Associate Professor of Biology Mark Deutschlander has become an elective member of the American Ornithologists’ Union (AOU) the oldest and largest society for the study of ornithology in the Western Hemisphere. Deutschlander’s election occurred during the 131st annual meeting of the AOU, held at the Field Museum in Chicago, Ill., in August. Deutschlander also recently accepted a position as associate editor for the AOU’s prestigious journal The Auk which has the third-highest scientific impact ranking among ornithological journals worldwide.
Deutschlander’s research interest in birds and migration began while he was an undergraduate student with Dr. Robert Beason at S.U.N.Y. Geneseo, where together they studied the magnetic sense of bobolinks. He also has studied magnetic navigation in Australian silvereyes, as a visiting scholar at the University of Technology in Sydney.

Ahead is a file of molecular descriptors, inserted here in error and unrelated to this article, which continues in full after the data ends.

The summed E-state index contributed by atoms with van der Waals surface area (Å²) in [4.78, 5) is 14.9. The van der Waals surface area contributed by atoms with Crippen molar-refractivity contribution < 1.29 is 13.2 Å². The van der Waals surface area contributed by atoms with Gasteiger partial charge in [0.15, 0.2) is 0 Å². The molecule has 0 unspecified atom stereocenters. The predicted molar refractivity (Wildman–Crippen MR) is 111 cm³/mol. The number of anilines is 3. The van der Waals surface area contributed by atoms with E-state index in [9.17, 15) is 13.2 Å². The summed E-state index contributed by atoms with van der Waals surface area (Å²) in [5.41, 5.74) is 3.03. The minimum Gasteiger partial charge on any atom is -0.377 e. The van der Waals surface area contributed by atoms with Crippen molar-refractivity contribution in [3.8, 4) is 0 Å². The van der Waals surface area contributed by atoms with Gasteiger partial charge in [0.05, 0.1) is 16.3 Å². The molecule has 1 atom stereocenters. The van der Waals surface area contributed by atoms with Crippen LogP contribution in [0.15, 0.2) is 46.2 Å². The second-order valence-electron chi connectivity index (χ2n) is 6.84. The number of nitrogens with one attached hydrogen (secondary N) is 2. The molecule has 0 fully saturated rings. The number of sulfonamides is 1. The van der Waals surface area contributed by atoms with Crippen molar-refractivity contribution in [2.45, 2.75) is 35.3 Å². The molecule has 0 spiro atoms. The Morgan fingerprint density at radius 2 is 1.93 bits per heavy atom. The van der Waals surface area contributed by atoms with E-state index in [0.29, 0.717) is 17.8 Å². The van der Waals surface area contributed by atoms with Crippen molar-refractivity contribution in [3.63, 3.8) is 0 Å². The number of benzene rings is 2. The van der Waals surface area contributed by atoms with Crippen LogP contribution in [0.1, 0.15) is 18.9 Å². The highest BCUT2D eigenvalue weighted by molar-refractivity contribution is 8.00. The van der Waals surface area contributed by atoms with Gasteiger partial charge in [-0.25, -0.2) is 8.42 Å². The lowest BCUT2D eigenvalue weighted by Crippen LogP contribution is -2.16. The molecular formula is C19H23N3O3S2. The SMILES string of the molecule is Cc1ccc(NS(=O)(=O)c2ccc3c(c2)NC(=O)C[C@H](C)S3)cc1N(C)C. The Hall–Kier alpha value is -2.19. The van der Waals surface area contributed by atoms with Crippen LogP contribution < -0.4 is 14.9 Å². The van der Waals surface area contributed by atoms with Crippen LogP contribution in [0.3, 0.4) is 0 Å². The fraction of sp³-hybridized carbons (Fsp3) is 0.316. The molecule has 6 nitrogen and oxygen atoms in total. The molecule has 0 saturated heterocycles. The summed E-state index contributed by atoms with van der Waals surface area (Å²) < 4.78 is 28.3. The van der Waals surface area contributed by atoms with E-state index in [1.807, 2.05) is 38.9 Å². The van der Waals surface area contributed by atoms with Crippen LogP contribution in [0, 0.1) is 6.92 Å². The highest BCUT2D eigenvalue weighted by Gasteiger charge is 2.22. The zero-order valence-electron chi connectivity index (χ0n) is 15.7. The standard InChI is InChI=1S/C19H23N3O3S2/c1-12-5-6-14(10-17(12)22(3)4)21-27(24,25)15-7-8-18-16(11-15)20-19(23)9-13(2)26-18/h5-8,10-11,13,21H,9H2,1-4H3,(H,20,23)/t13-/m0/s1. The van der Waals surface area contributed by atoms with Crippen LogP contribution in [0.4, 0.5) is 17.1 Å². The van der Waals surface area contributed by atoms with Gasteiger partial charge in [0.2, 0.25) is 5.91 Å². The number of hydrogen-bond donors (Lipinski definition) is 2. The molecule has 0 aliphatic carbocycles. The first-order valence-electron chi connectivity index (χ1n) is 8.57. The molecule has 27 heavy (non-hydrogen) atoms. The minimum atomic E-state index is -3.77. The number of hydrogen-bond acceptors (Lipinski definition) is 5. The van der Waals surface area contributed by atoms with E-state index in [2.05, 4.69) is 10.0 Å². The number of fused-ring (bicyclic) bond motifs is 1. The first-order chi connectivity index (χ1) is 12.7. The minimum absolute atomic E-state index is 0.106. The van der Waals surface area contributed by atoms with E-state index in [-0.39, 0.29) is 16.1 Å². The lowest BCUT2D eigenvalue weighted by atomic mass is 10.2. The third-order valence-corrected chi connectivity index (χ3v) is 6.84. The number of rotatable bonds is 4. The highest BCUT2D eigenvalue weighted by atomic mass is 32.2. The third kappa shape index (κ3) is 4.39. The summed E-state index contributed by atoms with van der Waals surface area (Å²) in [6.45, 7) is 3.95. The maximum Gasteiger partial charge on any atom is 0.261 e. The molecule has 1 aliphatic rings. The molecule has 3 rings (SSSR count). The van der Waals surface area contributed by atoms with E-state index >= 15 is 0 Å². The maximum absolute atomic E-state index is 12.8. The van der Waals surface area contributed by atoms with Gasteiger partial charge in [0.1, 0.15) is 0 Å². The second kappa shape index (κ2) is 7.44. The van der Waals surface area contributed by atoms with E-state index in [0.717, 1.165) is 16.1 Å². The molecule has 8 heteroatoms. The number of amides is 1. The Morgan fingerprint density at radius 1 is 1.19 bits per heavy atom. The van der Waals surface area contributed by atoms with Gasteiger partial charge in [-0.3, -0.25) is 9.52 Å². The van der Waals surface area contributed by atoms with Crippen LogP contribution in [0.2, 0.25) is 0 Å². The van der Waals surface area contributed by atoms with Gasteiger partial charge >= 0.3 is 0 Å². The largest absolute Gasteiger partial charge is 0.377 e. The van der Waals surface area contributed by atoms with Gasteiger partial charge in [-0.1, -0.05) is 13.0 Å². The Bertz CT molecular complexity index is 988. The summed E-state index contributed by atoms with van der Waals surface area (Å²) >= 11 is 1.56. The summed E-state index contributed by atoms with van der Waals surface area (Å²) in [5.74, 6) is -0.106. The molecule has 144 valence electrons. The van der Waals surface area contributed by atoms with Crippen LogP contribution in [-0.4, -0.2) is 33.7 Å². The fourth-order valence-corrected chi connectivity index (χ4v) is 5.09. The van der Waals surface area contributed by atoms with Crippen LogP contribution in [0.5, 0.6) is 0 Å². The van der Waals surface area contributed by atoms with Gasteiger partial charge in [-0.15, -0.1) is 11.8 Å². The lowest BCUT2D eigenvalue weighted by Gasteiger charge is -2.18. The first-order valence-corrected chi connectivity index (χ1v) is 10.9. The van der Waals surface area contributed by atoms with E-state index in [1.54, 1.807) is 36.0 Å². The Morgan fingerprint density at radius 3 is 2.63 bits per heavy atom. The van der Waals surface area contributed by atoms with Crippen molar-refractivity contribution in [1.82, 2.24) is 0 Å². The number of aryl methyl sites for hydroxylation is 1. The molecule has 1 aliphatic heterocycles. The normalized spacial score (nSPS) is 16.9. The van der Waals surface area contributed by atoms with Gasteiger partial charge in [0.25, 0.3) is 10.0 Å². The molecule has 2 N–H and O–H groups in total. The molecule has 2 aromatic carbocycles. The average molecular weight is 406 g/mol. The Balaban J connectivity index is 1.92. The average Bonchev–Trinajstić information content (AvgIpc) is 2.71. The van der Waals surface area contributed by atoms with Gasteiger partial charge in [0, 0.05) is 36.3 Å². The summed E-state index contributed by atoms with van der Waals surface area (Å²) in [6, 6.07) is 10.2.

He is currently the second vice-president for the Wilson Ornithological Society. He will serve in this position for two years, followed by two years as first vice president and two years as president before spending an additional two years as past-president. The WOS is the second oldest and second largest scientific ornithological society in North America.
Deutschlander received his Ph.D. in zoology from Indiana University, where he specialized in animal behavior and minored in neuroscience. His research over the past 20 years has focused on sensory aspects of migration and navigation, particular the use of visual cues and the earth’s magnetic field in animal orientation. He has conducted experiments on a wide variety of organisms, including salamanders, trout, hamsters, and, of course, birds.
In the photo above Deutschlander releases a bird while at the Braddock Bay Observatory in Rochester, N.Y. , where he conducts most of his research on migratory birds. Deutschlander is a past president for the Observatory’s board of directors.